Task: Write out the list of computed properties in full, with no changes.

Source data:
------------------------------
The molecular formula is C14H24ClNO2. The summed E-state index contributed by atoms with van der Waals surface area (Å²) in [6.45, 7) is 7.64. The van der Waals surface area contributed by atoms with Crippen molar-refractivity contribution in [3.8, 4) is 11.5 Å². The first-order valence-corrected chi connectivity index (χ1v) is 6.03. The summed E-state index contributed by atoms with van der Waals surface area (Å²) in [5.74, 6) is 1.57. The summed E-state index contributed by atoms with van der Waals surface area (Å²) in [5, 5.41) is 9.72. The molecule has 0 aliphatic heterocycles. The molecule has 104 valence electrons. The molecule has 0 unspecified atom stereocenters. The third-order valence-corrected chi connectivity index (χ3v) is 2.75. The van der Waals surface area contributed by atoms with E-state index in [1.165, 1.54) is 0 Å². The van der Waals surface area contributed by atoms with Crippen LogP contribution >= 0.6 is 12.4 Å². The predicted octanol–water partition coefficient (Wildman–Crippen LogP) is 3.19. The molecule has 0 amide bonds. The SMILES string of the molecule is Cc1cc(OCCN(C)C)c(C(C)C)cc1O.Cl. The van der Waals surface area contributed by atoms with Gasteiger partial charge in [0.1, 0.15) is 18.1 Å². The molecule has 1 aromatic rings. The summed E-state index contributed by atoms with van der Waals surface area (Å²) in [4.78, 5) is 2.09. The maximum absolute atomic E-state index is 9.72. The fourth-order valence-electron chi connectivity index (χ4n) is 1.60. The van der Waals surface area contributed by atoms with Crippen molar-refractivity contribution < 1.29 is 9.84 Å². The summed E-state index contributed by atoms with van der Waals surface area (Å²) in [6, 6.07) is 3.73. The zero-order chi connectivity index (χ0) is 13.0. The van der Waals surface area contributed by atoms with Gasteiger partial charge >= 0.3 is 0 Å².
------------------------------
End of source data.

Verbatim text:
The molecular formula is C14H24ClNO2. The summed E-state index contributed by atoms with van der Waals surface area (Å²) in [6.45, 7) is 7.64. The van der Waals surface area contributed by atoms with Crippen molar-refractivity contribution in [3.8, 4) is 11.5 Å². The first-order valence-corrected chi connectivity index (χ1v) is 6.03. The summed E-state index contributed by atoms with van der Waals surface area (Å²) in [5.74, 6) is 1.57. The summed E-state index contributed by atoms with van der Waals surface area (Å²) in [5, 5.41) is 9.72. The molecule has 0 aliphatic heterocycles. The molecule has 104 valence electrons. The molecule has 0 unspecified atom stereocenters. The third-order valence-corrected chi connectivity index (χ3v) is 2.75. The van der Waals surface area contributed by atoms with E-state index in [1.165, 1.54) is 0 Å². The van der Waals surface area contributed by atoms with Crippen LogP contribution >= 0.6 is 12.4 Å². The predicted octanol–water partition coefficient (Wildman–Crippen LogP) is 3.19. The molecule has 0 amide bonds. The SMILES string of the molecule is Cc1cc(OCCN(C)C)c(C(C)C)cc1O.Cl. The van der Waals surface area contributed by atoms with Gasteiger partial charge in [0.1, 0.15) is 18.1 Å². The molecule has 1 aromatic rings. The summed E-state index contributed by atoms with van der Waals surface area (Å²) in [4.78, 5) is 2.09. The maximum absolute atomic E-state index is 9.72. The fourth-order valence-electron chi connectivity index (χ4n) is 1.60. The van der Waals surface area contributed by atoms with Crippen molar-refractivity contribution < 1.29 is 9.84 Å². The summed E-state index contributed by atoms with van der Waals surface area (Å²) in [6, 6.07) is 3.73. The zero-order chi connectivity index (χ0) is 13.0. The van der Waals surface area contributed by atoms with Gasteiger partial charge >= 0.3 is 0 Å².